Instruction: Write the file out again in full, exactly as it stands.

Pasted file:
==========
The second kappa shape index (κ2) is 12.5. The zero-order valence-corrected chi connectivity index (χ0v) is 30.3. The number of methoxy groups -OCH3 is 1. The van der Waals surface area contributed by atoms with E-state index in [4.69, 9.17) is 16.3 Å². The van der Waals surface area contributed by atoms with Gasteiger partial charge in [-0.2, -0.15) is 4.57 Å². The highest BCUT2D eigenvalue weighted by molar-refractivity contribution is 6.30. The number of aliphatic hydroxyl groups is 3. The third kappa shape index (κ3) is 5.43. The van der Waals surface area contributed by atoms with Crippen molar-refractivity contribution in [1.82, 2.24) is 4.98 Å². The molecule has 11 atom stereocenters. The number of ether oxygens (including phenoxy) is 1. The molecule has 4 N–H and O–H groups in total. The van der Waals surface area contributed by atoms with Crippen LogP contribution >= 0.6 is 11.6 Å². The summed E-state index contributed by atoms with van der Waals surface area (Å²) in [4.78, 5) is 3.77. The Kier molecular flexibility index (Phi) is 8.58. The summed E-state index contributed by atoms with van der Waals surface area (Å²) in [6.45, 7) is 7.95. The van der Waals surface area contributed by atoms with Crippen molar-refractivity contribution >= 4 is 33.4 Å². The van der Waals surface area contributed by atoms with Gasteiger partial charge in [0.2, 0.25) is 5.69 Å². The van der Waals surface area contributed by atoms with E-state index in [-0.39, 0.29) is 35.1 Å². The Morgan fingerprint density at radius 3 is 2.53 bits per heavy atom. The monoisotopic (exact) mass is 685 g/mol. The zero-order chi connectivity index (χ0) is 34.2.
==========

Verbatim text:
The second kappa shape index (κ2) is 12.5. The zero-order valence-corrected chi connectivity index (χ0v) is 30.3. The number of methoxy groups -OCH3 is 1. The van der Waals surface area contributed by atoms with E-state index in [4.69, 9.17) is 16.3 Å². The van der Waals surface area contributed by atoms with Gasteiger partial charge in [-0.2, -0.15) is 4.57 Å². The highest BCUT2D eigenvalue weighted by molar-refractivity contribution is 6.30. The number of aliphatic hydroxyl groups is 3. The third kappa shape index (κ3) is 5.43. The van der Waals surface area contributed by atoms with Crippen molar-refractivity contribution in [1.82, 2.24) is 4.98 Å². The molecule has 11 atom stereocenters. The number of ether oxygens (including phenoxy) is 1. The molecule has 4 N–H and O–H groups in total. The van der Waals surface area contributed by atoms with Crippen LogP contribution >= 0.6 is 11.6 Å². The summed E-state index contributed by atoms with van der Waals surface area (Å²) in [4.78, 5) is 3.77. The Kier molecular flexibility index (Phi) is 8.58. The summed E-state index contributed by atoms with van der Waals surface area (Å²) in [6.45, 7) is 7.95. The van der Waals surface area contributed by atoms with Crippen molar-refractivity contribution >= 4 is 33.4 Å². The van der Waals surface area contributed by atoms with Gasteiger partial charge in [0.2, 0.25) is 5.69 Å². The van der Waals surface area contributed by atoms with E-state index in [-0.39, 0.29) is 35.1 Å². The Morgan fingerprint density at radius 3 is 2.53 bits per heavy atom. The monoisotopic (exact) mass is 685 g/mol. The zero-order chi connectivity index (χ0) is 34.2.